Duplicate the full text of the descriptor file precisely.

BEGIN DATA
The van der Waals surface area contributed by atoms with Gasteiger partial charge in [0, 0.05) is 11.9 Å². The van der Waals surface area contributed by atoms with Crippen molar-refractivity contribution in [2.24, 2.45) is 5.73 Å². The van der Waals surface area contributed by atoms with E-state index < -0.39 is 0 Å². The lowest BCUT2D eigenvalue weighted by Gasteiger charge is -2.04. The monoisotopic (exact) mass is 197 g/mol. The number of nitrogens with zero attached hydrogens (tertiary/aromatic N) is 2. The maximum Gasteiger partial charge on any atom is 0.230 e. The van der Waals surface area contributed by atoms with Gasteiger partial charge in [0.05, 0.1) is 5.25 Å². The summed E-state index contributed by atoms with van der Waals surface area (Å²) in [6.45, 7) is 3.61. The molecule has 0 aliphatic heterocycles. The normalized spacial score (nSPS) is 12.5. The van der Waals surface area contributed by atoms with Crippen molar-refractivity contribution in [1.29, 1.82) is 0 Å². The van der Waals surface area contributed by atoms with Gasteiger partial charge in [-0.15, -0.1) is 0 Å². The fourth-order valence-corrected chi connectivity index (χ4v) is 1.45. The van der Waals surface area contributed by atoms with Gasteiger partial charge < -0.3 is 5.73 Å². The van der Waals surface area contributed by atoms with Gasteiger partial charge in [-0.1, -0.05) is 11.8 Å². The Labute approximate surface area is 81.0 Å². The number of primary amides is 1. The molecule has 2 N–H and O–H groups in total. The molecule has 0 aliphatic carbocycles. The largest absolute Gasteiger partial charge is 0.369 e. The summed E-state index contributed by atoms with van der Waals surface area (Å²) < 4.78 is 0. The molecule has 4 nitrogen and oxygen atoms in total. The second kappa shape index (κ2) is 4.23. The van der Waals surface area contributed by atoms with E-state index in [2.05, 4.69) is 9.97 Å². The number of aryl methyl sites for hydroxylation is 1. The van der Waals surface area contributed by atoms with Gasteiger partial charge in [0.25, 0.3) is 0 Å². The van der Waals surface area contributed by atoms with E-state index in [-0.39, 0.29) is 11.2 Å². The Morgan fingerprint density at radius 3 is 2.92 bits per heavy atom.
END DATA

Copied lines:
The van der Waals surface area contributed by atoms with Gasteiger partial charge in [0, 0.05) is 11.9 Å². The van der Waals surface area contributed by atoms with Crippen molar-refractivity contribution in [2.24, 2.45) is 5.73 Å². The van der Waals surface area contributed by atoms with E-state index < -0.39 is 0 Å². The lowest BCUT2D eigenvalue weighted by Gasteiger charge is -2.04. The monoisotopic (exact) mass is 197 g/mol. The number of nitrogens with zero attached hydrogens (tertiary/aromatic N) is 2. The maximum Gasteiger partial charge on any atom is 0.230 e. The van der Waals surface area contributed by atoms with Gasteiger partial charge in [0.05, 0.1) is 5.25 Å². The summed E-state index contributed by atoms with van der Waals surface area (Å²) in [6.45, 7) is 3.61. The molecule has 0 aliphatic heterocycles. The normalized spacial score (nSPS) is 12.5. The van der Waals surface area contributed by atoms with Crippen molar-refractivity contribution in [1.29, 1.82) is 0 Å². The van der Waals surface area contributed by atoms with Gasteiger partial charge in [-0.15, -0.1) is 0 Å². The fourth-order valence-corrected chi connectivity index (χ4v) is 1.45. The van der Waals surface area contributed by atoms with Gasteiger partial charge < -0.3 is 5.73 Å². The van der Waals surface area contributed by atoms with Gasteiger partial charge in [-0.1, -0.05) is 11.8 Å². The Labute approximate surface area is 81.0 Å². The number of primary amides is 1. The molecule has 2 N–H and O–H groups in total. The molecule has 0 aliphatic carbocycles. The largest absolute Gasteiger partial charge is 0.369 e. The summed E-state index contributed by atoms with van der Waals surface area (Å²) < 4.78 is 0. The molecule has 4 nitrogen and oxygen atoms in total. The second kappa shape index (κ2) is 4.23. The van der Waals surface area contributed by atoms with E-state index in [2.05, 4.69) is 9.97 Å². The number of aryl methyl sites for hydroxylation is 1. The van der Waals surface area contributed by atoms with Gasteiger partial charge in [0.25, 0.3) is 0 Å². The van der Waals surface area contributed by atoms with E-state index in [-0.39, 0.29) is 11.2 Å². The Morgan fingerprint density at radius 3 is 2.92 bits per heavy atom.